Faust: Ein Mythos und Seine Bearbeitungen

Front Cover
Goethe's masterpiece and perhaps the greatest work in German literature, "Faust" has made the legendary German alchemist one of the central myths of the Western world. Here indeed is a monumental Faust, an audacious man boldly wagering with the devil, Mephistopheles, that no magic, sensuality, experience or knowledge can lead him to a moment he would wish to last forever. Here, in "Faust," "Part 1," the tremendous versatility of Goethe's genius creates some of the most beautiful passages in literature. Here too we experience Goethe's characteristic humor, the excitement and eroticism of the witches' Walpurgis Night, and the moving emotion of Gretchen's tragic fate.

This newly revised edition, which offers Peter Salm's wonderfully readable translation as well as the original German on facing pages, brings us "Faust" in a vital, rhythmic American idiom that carefully preserves the grandeur, integrity, and poetic immediacy of Goethe's words.

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About the author (1995)

Johann Wolfgang von Goethe, 1749-1832 Johann Wolfgang von Goethe was born in Frankfurt am Main. He was greatly influenced by his mother, who encouraged his literary aspirations. After troubles at school, he was taught at home and gained an exceptionally wide education. At the age of 16, Goethe began to study law at Leipzig University from 1765 to 1768, and he also studied drawing with Adam Oeser. After a period of illness, he resumed his studies in Strasbourg from 1770 to 1771. Goethe practiced law in Frankfurt for two years and in Wetzlar for a year. He contributed to the Frankfurter Gelehrte Anzeigen from 1772 to 1773, and in 1774 he published his first novel, self-revelatory Die Leiden des Jungen Werthers. In 1775 he was welcomed by Duke Karl August into the small court of Weimar, where he worked in several governmental offices. He was a council member and member of the war commission, director of roads and services, and managed the financial affairs of the court. Goethe was released from day-to-day governmental duties to concentrate on writing, although he was still general supervisor for arts and sciences, and director of the court theatres. In the 1790s Goethe contributed to Friedrich von Schiller ́s journal Die Horen, published Wilhelm Meister's Apprenticeship, and continued his writings on the ideals of arts and literature in his own journal, Propylšen. The first part of his masterwork, Faust, appeared in 1808, and the second part in 1832. Goethe had worked for most of his life on this drama, and was based on Christopher Marlowe's Faust. From 1791 to 1817, Goethe was the director of the court theatres. He advised Duke Carl August on mining and Jena University, which for a short time attracted the most prominent figures in German philosophy. He edited Kunst and Altertum and Zur Naturwissenschaft. Goethe died in Weimar on March 22, 1832. He and Duke Schiller are buried together, in a mausoleum in the ducal cemetery.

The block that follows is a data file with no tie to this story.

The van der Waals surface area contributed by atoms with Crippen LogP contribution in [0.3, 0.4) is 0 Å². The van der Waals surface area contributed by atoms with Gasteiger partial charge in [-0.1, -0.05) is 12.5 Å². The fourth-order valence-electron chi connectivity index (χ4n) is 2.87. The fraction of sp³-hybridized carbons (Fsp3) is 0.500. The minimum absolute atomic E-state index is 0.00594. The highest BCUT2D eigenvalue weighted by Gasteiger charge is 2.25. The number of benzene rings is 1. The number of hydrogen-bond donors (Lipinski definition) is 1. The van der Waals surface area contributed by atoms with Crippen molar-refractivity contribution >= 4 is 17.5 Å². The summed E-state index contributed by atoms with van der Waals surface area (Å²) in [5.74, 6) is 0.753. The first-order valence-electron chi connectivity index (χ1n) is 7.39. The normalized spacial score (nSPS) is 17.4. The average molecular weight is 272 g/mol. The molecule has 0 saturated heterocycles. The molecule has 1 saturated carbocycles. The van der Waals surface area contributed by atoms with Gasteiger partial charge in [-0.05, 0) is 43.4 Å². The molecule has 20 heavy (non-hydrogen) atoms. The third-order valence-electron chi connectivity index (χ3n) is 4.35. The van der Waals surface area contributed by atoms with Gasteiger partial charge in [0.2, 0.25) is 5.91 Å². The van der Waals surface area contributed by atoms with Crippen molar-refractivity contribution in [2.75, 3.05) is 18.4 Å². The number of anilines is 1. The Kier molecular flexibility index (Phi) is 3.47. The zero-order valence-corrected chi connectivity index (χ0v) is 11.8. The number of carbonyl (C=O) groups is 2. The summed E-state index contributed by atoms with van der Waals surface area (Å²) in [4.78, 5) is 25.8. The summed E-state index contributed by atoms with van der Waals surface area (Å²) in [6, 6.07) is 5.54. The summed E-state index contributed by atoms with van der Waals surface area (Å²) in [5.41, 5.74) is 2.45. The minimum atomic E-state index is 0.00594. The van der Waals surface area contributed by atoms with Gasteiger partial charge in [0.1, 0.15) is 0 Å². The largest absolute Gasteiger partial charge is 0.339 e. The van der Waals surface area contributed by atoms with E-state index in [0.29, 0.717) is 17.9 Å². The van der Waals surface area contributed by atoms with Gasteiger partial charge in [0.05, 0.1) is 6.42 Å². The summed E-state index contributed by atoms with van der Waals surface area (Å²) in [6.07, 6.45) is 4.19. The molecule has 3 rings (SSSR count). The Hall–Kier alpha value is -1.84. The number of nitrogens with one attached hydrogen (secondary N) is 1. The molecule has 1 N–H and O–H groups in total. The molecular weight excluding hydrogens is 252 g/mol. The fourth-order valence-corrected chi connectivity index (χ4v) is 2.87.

Howard Brenton trained in the fringe theaters of the late 1960s, which was known for its radical experiments in political consciousness-raising and an absence of theatrical scenery, stage venues, and formally constructed, full-length plays. After leaving Cambridge, he worked with a group in Brighton until the London production of Revenge in 1969 brought him a commission from Portable Theatre, an important touring company founded by two other Cambridge graduates, David Hare and Tony Bicat. For them, Brenton wrote Christie in Love, a stylistically disorienting confrontation of the Rillington Place murderer and the police. Brenton also participated in a seminal collaboration of the early 1970s, Lay-By, and joined Hare in writing a chronicle of British profiteers, Brassneck 1973. In the same year, Magnificence (1973), with its famous nihilistic conclusion-an accidental detonation that kills both a radical terrorist and his innocent victim-found its way to the stage of the Royal Court. Eventually Brenton left the fringe behind and found new scope for his ideas on the stages of the establishment. The National Theatre produced his study of an industrial strike, Weapons of Happiness (1974), and, most notoriously, The Romans in Britain (1980). Violent scenes in this epic of colonialism, which parallels the Roman occupation of Britain to the English presence in Northern Ireland, drew the wrath of citizens' groups, and a lawsuit. More recent subjects include nuclear arms in The Genius (1983), ironically challenging the optimism of Bertolt Brecht in Galileo, which Brenton translated, and the relationship of power and journalism in Pravda (1985), a collaboration with Hare. One of Brenton's more recent works is Diving for Pearls (1989), a political thriller.

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